This conclusion unavoidably stimulates other members of the international system – irrespective of their internal structure or political orientation – to beef up their relative strength measured against other countries and to employ all possible instruments and resources. In other words, a growth of general anarchy makes countries more aggressive and competitive.

As the competition gets tougher, each country tries to accumulate all of its aggregate capabilities – military, economic, demographic and others. In the broadest possible sense, the so-called ‘YUKOS case’ that came right on the footsteps of the invasion of Iraq by the U.S.-led coalition was a manifestation of exactly this tendency (which naturally does not rule out other motivations related to Russia’s internal structural specificity).

A shift toward tougher state control over foreign investment – which is more and more noticeable in the EU, Russia and to some extent in the U.S. – can be viewed as another testament to the willingness of leading countries to put themselves in “combat readiness.” Protectionist sentiments in the industrially developed part of the world were propelled by political reasons in the first place, as well as by the political and economic rise of new players, including Russia, since it stimulated market competition, both on the newly emerging and the already divided markets in equal measure.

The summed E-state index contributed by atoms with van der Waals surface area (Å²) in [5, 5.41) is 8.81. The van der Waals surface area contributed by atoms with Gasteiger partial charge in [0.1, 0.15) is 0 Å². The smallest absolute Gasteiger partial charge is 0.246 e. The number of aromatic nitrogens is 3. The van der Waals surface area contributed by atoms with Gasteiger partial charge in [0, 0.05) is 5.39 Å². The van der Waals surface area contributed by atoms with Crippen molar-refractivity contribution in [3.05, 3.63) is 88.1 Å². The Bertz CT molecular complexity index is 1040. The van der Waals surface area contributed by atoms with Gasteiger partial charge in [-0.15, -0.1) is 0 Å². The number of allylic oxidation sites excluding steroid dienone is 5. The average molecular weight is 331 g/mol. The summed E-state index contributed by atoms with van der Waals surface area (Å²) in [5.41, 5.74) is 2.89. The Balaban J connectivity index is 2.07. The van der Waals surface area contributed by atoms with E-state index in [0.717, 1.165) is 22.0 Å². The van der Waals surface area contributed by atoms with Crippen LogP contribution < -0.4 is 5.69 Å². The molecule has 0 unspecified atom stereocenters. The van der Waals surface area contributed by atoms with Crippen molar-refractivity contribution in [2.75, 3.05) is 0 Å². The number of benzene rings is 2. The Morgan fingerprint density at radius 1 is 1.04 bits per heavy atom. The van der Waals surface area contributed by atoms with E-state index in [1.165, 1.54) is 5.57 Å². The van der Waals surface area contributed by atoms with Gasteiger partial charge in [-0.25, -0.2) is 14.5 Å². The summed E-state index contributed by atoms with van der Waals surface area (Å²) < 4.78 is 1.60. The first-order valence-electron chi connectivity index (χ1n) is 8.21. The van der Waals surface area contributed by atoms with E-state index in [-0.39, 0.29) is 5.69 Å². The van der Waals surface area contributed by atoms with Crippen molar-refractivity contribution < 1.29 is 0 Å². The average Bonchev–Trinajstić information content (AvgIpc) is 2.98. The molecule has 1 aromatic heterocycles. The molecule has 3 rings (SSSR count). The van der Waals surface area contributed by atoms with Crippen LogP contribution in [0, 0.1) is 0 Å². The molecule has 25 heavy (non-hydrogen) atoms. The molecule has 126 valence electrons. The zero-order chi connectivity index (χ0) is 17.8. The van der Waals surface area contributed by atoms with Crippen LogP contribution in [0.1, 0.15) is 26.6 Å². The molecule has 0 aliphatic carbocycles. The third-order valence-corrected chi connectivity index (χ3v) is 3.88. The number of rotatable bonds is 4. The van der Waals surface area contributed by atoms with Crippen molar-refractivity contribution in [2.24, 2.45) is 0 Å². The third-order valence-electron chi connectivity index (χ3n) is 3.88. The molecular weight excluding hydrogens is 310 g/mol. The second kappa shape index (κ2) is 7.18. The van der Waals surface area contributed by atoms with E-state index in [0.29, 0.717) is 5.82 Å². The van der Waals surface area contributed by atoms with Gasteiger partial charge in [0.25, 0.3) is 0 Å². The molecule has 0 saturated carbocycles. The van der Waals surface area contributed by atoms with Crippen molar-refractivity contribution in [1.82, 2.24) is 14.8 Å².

Objective processes in the international arena overlap tendencies that have prevailed in Russia itself, either owing to their innate reasons or to the impact of outside challenges. A discussion on what role the government should play in the economy, politics and public life determines Russia’s political layout.

The cataclysms that Russia has gone through in the past twenty years or so have brought into the spotlight the issue of whether the state and its institutions are capable of stabilizing the situation in society and performing their basic functions. The destruction of the Soviet political and social model – where the state had an absolute monopoly – pushed living standards downhill and ignited ethnic and social strife. Along with this, the new Russian authorities acted within the realm of viewpoints that prevailed in advanced countries in the early 1990s, with an emphasis on free market mechanisms, and they were suspicious about the idea of government regulation.